Swedish dentists' decisions on preparation techniques and restorative materials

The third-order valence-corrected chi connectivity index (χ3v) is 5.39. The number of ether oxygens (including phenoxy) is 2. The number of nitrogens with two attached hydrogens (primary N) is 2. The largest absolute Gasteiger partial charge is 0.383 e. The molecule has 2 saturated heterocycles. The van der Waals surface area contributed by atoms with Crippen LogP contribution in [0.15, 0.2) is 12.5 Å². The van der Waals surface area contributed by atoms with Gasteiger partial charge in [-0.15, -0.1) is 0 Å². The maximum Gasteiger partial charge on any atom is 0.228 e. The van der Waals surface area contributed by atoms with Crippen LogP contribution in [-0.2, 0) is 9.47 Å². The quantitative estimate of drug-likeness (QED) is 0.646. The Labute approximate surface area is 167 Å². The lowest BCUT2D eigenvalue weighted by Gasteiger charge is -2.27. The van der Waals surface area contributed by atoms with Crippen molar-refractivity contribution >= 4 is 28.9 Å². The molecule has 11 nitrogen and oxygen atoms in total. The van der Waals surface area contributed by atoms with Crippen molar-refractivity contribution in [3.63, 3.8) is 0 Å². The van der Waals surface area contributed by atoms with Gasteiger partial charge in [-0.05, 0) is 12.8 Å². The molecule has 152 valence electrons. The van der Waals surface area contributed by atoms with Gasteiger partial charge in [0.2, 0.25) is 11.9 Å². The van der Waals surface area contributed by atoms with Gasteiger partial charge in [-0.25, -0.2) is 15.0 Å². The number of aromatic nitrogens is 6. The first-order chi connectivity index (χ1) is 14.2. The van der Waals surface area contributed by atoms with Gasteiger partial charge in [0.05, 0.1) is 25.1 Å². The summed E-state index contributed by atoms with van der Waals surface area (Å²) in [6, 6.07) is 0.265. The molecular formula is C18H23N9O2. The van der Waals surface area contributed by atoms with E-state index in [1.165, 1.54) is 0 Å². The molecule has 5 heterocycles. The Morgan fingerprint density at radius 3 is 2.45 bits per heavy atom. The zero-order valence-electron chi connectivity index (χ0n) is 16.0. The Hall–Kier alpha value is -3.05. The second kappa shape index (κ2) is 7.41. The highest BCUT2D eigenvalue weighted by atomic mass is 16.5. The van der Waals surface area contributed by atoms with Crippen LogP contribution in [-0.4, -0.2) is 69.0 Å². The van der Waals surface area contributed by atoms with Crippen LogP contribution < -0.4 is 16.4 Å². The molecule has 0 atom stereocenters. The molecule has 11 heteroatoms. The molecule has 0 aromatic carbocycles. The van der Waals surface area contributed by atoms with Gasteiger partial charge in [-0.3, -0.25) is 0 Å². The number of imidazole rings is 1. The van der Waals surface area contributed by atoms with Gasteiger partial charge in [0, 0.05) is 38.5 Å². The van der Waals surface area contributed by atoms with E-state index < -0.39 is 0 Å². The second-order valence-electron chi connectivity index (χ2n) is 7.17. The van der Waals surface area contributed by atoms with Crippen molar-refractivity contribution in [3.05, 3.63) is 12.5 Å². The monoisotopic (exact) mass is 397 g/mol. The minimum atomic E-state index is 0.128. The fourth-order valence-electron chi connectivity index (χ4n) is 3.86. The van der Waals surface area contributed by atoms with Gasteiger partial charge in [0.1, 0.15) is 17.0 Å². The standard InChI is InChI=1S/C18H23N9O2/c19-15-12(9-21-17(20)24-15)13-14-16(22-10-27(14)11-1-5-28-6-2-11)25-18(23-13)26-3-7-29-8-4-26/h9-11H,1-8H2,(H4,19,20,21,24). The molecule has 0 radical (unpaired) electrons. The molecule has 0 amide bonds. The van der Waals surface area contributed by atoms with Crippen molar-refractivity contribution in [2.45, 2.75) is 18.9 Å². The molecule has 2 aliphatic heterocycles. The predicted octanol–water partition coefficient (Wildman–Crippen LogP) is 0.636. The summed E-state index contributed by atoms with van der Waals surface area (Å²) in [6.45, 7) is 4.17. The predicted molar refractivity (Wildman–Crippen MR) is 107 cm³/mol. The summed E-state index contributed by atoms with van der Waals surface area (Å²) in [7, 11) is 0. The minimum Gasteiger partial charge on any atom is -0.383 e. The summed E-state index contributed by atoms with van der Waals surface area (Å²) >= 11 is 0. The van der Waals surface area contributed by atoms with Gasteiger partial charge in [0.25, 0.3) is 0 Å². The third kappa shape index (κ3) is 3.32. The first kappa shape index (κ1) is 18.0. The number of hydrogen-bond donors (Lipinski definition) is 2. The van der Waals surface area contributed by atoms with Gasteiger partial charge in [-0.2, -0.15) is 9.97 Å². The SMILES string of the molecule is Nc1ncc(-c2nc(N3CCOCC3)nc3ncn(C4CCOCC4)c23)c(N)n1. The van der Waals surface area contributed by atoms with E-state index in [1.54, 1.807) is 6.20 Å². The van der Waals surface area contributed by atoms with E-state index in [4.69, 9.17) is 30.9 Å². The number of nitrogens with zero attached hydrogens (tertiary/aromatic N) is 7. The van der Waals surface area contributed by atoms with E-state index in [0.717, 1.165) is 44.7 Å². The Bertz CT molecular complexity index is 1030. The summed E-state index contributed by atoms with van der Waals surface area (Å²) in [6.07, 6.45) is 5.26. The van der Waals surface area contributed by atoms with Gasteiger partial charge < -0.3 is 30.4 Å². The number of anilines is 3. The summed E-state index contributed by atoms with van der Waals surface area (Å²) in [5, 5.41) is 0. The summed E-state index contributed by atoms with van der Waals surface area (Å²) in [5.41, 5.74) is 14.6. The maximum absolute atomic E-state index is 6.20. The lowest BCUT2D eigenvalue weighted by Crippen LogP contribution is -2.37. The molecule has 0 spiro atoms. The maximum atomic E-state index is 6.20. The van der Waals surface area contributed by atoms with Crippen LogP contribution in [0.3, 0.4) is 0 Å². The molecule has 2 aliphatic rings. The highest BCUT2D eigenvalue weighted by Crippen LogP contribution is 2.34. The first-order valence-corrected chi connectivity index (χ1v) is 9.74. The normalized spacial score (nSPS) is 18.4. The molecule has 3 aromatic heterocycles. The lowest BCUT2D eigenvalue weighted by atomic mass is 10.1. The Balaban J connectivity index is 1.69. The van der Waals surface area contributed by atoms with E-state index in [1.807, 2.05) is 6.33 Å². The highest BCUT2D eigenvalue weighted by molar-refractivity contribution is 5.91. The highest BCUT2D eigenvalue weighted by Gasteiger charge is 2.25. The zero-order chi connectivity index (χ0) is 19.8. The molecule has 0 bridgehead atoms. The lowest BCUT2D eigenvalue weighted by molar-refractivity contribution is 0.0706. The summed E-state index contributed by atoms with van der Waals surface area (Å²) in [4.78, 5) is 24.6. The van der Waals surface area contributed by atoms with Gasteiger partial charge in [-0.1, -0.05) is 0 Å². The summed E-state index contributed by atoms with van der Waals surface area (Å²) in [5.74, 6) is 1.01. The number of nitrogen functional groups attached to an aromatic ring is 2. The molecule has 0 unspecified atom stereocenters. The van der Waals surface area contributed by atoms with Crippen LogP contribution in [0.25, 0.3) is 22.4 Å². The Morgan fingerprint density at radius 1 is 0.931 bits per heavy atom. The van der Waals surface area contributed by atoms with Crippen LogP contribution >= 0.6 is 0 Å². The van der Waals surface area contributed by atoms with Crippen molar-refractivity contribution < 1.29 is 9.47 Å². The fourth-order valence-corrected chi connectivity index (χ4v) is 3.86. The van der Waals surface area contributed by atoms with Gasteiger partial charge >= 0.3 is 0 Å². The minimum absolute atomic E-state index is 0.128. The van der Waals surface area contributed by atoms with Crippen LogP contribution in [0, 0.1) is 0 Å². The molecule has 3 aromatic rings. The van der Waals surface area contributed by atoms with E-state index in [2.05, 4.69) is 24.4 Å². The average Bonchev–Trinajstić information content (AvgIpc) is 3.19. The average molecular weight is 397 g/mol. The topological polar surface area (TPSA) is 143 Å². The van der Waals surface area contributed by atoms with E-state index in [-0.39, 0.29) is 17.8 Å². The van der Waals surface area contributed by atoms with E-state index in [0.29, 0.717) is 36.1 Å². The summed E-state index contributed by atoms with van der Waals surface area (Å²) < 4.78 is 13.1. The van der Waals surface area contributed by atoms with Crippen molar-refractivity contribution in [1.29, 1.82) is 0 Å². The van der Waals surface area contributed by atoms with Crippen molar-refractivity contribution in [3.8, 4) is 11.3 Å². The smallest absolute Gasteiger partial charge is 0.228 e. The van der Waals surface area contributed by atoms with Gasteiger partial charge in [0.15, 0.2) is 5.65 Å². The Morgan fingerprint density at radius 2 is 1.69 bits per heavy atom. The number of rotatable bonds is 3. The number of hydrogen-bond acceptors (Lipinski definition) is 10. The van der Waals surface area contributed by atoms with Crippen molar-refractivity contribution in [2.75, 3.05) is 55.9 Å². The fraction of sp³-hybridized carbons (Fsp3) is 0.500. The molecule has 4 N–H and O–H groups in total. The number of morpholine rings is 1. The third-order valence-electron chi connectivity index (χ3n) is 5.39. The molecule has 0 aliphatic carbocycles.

AbstractThis study aimed at mapping the preparation techniques and restorative materials that Swedish dentists are using for primary approximal and occlusal carious lesions. It involved sending a pre-coded questionnaire to a random sample of 923 dentists, with eight items concerning approximal and occlusal restorative preparation techniques and dental materials. Responses were received from 651 (70.5%) dentists. To restore a primary approximal carious lesion in an adolescent with low caries activity and good oral hygiene, the tunnel preparation was chosen by 48% of the dentists, the saucer-shaped preparation by 32%, and the traditional Class II preparation by 20%. The most common preparation technique for restoring an occlusal carious lesion was removal of the carious part only, which was chosen by 74% of the dentists. For a lower second molar with a minor occlusal caries lesion combined with a suspected dentin lesion as judged radiographically, about half of the dentists chose to restore the carious part only and 27% would seal the rest of the fissure system in addition. For a similar lesion with no obvious radiolucency in the dentin, about 1/3 chose the 'no treatment' alternative, 1/3 fluoride treatment, and the rest fissure sealing or other techniques. Composite was used most often and amalgam least often for both approximal and occlusal carious lesions.